Edward William Spencer Ford, courtier: born Repton, Derbyshire 24 July 1910; Tutor to Prince Farouk of Egypt 1936-37; called to the Bar, Middle Temple 1937; Assistant Private Secretary to King George VI 1946-52, to Queen Elizabeth II 1952-67, Extra Equerry 1955; MVO 1949, KCVO 1957, GCVO 1998; CB 1952, KCB 1967; Secretary, Pilgrim Trust 1967-75; Secretary and Registrar, Order of Merit 1975-2003; ERD 1987; married 1949 The Hon Virginia Polk (née Brand, died 1995; two sons); died London 19 November 2006.
An archetypal courtier, one of the old school, with high intelligence and an independent mind, Edward Ford served for 21 years as Assistant Private Secretary to King George VI and the present Queen.
He might well have become a schoolmaster, a cleric or a barrister, for his father, the Very Rev Lionel Ford, was Headmaster of Repton and Harrow, and Dean of York, his mother was the daughter of a bishop, and he himself practised briefly at the Bar. He was precipitated into royal service by a single stroke of fate.
In 1933 Alan Lascelles was private secretary to the Earl of Bessborough, Governor-General of Canada, living and working in Ottawa. "Tommy" Lascelles's son John, then 11, and his cousin Victor Gordon Ives were getting out of control: they were being poorly taught, and clearly not going to pass their entrance exams for Eton next summer.
Tommy therefore wrote to his friend Jasper Ridley, asking him urgently to find a suitable tutor, and as a result out came a graduate just down from New College, Oxford, where he had obtained a second in Greats. "Our tutor, Edward Ford, is a very nice young man," Tommy reported. "He hammers away at the boys in stern pedagogic fashion, but is the best of companions with them out of school." They in turn loved him, for, although he was strict, he was also full of jokes and fun. Soon, flushed with their new grasp of Latin, they christened him "Fordus", and he became a close friend of the family. John's sister Caroline had a French governess who taught her a little poem beginning, "Où vas tu, nuage?", and, whenever Ford met her in later life, he would greet her with those words.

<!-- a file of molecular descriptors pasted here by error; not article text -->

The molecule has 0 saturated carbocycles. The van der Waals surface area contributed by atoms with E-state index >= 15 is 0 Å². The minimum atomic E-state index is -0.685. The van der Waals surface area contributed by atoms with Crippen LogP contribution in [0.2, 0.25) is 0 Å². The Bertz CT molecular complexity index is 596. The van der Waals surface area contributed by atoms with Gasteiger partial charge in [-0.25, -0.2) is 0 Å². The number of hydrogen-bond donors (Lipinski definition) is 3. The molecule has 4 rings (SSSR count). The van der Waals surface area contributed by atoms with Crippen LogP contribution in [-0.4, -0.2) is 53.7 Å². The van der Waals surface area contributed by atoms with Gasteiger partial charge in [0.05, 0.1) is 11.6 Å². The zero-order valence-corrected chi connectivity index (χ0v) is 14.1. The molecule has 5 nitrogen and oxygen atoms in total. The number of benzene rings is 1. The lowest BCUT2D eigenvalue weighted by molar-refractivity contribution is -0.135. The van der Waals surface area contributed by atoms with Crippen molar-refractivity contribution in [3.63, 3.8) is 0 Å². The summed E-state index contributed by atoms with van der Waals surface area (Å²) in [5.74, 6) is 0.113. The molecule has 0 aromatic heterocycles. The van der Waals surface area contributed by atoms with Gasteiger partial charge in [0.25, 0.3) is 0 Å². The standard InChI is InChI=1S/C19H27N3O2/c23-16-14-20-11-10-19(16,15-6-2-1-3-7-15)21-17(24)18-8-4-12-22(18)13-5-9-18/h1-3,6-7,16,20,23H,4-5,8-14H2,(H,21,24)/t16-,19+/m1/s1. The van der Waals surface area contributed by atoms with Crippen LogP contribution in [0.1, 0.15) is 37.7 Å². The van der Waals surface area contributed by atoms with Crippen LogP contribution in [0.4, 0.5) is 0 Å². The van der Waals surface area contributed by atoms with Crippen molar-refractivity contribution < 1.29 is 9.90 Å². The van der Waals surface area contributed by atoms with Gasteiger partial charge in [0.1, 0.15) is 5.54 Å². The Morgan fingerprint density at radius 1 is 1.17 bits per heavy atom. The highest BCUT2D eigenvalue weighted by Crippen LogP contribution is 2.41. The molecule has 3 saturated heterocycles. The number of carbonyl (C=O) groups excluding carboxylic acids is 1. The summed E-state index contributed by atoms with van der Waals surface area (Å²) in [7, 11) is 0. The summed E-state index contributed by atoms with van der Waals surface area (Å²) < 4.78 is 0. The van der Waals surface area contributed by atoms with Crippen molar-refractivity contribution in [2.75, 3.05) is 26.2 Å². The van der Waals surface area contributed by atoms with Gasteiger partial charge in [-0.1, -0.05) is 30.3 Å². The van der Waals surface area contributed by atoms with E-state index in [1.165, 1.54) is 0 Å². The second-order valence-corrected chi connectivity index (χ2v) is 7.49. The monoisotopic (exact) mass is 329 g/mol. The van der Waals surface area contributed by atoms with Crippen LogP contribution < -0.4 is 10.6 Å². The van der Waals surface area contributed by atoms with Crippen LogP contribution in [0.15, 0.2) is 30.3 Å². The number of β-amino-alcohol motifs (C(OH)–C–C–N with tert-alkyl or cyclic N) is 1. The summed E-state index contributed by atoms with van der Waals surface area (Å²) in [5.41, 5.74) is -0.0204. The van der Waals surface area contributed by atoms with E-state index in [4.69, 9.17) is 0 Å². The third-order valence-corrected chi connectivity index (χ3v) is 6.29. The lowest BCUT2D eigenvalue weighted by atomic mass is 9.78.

After a year as Harmsworth Scholar, studying law in the Middle Temple, he became private tutor to the 15-year-old Prince Farouk, heir to the throne of Egypt, who was then living in England. To the Lascelles family, he was now "Fordus Pasha", and he was paid the colossal salary of £2,000 a year; but he found his pupil neither receptive nor congenial, and was relieved when, in 1936, King Fuad died and Farouk, succeeding him, returned to Egypt.
For two years, 1937 to 1939, Ford practised at the Bar. Then active service with the Grenadier Guards took him to Dunkirk, Tunisia, Belgium and Italy, and brought him two mentions in despatches. In the summer of 1945 he was working as an instructor at the staff college at Haifa when he received a letter from Lascelles, who by then was Private Secretary to King George VI, and was looking to replace a retiring colleague. Ford answered the call, immediately hit it off with the King, and in January 1946 began his stint in royal service.